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Return of the Salvation Army

by Christopher Hitchens


The following article is from Free Inquiry magazine, Volume 21, Number 1.


Every now and then, one sees a bedraggled member of the Salvation Army banging a drum or tooting a bugle, dressed in ill-fitting paramilitary uniform. I believe that the "Army" newspaper The War Cry is still printed if not exactly in circulation. Most people, if asked, might remember the regulars of the Army as a bunch of easily lampooned soul-savers from Guys and Dolls or recall the question asked by their brass-band-loving founder, "General" William Booth: "Why should the devil have all the best tunes?" (A question to which no answer can exist, despite the strenuous anti-satanic efforts of Tipper Gore.)

There was a time, though, when the Salvation Army was an international mass movement. It emerged ostensibly as a moral reply to the evils of late nineteenth-century poverty, unemployment, drunkenness and prostitution but actually was a crusade that blamed the sufferers and sought to "redeem" them one by one. The method was fairly simple; parade around the stricken quarters of town with band and handbills, invite the destitute for soup and sandwiches, and make them sit through a sermon before dishing out the requisite grub. One of the most memorable songs of the old "Wobbly" syndicalist movement, written by Joe Hill himself, referred sarcastically to "The Starvation Army" and popularized the memorable refrain "Pie In The Sky-(When You Die)."

In the early years of the twentieth century, President Theodore Roosevelt was induced to receive a delegation led by H. Rider Haggard-friend of Rudyard Kipling and author of King Solomon's Mines-who had fallen under the spell of General Booth's charisma. Why not, Haggard urged, turn over the poor of America to the Salvation Army? Subcontract them to the uniformed Party of God and-to the strains of "Onward Christian Soldiers"—Satan would be banished from the slums.

Roosevelt agreed to consider the idea, and I have to confess that I don't know why he didn't follow it up. Perhaps he suspected that poverty and misery might need more systematic attention than that, or perhaps he felt it might violate the Establishment Clause of the First Amendment to the United States Constitution, which forbids the government to favor any one practice, or any specific version, of religion.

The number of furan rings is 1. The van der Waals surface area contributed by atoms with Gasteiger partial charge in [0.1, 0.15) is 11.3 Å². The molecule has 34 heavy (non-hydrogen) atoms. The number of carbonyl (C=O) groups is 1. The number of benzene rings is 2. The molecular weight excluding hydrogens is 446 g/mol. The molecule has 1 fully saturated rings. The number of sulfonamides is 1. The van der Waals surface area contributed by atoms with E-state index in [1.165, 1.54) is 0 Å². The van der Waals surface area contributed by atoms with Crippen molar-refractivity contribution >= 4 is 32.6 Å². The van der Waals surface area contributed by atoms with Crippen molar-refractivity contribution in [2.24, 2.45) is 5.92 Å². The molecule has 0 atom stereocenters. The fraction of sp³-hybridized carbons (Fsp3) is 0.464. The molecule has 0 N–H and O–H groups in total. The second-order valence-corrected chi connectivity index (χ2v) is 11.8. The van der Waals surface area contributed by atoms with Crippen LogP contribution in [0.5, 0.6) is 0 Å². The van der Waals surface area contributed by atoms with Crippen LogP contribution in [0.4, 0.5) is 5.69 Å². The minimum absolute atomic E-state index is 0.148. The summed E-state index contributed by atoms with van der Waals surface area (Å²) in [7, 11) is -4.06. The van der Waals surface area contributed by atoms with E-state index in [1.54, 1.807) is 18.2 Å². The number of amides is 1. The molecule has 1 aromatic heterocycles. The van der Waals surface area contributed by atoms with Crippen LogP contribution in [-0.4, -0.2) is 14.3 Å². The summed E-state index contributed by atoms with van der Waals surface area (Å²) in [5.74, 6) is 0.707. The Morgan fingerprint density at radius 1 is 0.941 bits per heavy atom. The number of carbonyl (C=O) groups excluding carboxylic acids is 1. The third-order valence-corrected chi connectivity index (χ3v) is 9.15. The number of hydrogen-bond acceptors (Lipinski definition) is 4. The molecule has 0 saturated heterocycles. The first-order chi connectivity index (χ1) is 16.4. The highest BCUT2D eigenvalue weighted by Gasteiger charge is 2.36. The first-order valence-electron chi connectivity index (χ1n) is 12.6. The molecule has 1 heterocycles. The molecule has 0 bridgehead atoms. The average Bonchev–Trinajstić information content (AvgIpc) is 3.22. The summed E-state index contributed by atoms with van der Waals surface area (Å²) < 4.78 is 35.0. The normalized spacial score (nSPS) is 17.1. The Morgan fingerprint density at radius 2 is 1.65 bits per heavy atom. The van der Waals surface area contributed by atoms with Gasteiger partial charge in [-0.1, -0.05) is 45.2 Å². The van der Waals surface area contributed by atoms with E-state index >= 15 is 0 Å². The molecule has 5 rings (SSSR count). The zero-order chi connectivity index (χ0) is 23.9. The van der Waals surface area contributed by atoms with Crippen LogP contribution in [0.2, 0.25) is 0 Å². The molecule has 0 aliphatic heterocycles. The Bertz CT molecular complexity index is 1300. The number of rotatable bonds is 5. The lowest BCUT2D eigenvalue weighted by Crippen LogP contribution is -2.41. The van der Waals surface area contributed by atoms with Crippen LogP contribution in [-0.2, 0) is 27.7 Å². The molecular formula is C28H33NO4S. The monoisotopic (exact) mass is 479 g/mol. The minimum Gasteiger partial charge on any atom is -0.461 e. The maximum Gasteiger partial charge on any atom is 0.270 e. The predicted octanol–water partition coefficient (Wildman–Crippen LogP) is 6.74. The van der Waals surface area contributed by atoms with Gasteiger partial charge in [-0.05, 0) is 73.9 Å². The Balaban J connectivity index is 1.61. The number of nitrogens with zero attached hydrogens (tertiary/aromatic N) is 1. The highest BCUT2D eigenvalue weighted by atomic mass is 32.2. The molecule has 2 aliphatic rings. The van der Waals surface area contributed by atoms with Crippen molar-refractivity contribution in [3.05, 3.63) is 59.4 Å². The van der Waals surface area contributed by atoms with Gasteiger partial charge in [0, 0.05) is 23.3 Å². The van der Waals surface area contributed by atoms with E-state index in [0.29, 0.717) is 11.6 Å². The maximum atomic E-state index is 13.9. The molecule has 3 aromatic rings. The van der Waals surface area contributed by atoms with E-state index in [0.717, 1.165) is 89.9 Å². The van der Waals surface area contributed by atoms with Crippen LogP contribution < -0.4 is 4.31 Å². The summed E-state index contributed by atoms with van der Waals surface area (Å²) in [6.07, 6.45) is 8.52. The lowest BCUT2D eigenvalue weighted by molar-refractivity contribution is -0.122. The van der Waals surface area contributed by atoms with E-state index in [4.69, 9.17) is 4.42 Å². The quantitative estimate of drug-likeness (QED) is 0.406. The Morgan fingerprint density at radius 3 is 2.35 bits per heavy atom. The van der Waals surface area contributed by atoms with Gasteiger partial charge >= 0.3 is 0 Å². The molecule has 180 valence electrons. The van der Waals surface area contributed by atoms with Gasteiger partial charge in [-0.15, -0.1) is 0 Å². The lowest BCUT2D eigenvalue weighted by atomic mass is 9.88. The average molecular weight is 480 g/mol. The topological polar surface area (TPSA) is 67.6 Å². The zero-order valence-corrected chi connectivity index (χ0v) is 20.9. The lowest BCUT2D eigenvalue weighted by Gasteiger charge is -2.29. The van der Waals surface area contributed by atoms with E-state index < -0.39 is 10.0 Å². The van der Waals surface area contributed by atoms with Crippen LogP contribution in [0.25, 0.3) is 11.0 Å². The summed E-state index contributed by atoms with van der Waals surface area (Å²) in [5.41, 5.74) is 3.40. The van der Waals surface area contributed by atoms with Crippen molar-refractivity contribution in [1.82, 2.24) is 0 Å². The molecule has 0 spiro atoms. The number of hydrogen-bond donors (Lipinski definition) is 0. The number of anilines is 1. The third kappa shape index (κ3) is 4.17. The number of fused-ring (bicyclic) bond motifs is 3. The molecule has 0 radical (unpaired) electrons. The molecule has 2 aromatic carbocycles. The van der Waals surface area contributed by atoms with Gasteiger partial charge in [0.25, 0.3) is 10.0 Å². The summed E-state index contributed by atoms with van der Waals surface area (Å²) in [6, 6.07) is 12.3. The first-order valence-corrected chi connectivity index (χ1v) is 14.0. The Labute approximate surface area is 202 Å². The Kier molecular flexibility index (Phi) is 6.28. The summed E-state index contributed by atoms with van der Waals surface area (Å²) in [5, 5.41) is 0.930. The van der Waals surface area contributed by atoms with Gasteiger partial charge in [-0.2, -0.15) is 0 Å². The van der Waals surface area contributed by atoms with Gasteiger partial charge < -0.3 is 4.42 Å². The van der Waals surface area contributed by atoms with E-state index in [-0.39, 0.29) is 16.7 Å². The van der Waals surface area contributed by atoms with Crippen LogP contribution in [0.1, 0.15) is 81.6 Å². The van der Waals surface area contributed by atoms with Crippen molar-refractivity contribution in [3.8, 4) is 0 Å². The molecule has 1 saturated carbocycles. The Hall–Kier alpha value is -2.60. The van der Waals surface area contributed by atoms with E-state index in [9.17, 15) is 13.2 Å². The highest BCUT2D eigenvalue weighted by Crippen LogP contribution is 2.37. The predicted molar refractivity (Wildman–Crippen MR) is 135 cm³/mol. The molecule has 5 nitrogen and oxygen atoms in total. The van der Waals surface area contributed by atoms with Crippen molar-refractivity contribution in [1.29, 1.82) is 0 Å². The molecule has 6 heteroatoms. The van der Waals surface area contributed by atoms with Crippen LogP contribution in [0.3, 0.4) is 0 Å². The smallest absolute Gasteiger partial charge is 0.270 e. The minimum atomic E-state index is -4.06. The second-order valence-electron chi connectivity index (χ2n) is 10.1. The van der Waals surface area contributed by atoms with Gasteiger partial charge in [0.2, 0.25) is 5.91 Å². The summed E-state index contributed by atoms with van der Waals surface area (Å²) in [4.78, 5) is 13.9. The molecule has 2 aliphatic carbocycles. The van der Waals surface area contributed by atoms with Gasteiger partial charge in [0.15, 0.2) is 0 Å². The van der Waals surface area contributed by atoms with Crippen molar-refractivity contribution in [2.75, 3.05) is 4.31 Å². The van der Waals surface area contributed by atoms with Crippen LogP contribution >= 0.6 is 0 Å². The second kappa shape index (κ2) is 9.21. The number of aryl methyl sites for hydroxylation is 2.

Now see how splendidly we progress. In the election just past, one major party proposed that care of the poor and the homeless be subcontracted to "faith-based organizations." As it happens, that was the Republican Party. But the idea-of piety and charity replacing the obligations of society and government—had been sedulously nurtured by the supporters of President Clinton's "welfare reform." And the deputy on the Democratic ticket in 2000 had loudly and repeatedly misread the Constitution so as to make a false distinction between "freedom of" religion (good) and "freedom from" (bad). I don't need to weary the readers of this journal with Joseph Lieberman's sinister illiteracy on this point. But I am astonished at how few people have noticed the outright negation of the Constitution that is contained in the latest welfare proposals.

These plans vary from state to state, but they involve an abdication by government and an emphasis on - sounds good-"voluntary" efforts. (The "faith-based" is sometimes down-played but never absent.) If sufficiently organized, these efforts will receive some version of subsidy, or matching funds, or other official patronage. Couched as so often in the soft language of pluralism and multiculturalism-"in every community, every church and every synagogue and every mosque"; you've heard it - the plain intention of this strategy is to put the maintenance of the "safety net" into the hands of the faithful. If this is not an "establishment of religion," it is only because it is an establishment of all religions, and on the public dime.

You notice, possibly, what this has in common with prayer in schools. For some reason, which I believe I can guess, the churches want control of people when or while they are most vulnerable or suggestible. If they can't get them in school, then they can get them when they are hungry, or frightened, or ill, or homeless, or unemployed. Same difference. Here's your gruel, and here's a tract. Yes, we can help you with the form-filling. But did we see your sister in the congregation last week? Already, in several Southern states, there have been complaints of hell-fire sermonizing and godly coercion down at the old biscuit-and-blanket center.

The Salvation Army could be laughed off by working people with any dignity or intelligence, and has already gone the way of many evangelical buffooneries. The difference this time is that we are all going to pay, not just to insult and humiliate the poor, but to promote the primitive propaganda of religious racketeers and (I suspect, and insofar as there is a difference) many cult groups, too. "I don't want your charity!" That used to be a slogan of self-respect and independence, and became a powerful subtext to social reform. Now, though, the insinuating proselytizers can re-work one of their texts, slyly reminding the poor that they are always with them, and eagerly claiming the "charitable" deduction for their selfless labors.


Christopher Hitchens is a columnist for Vanity Fair and The Nation. His most recent book is Unacknowledged Legislation: Writers in the Public Sphere.


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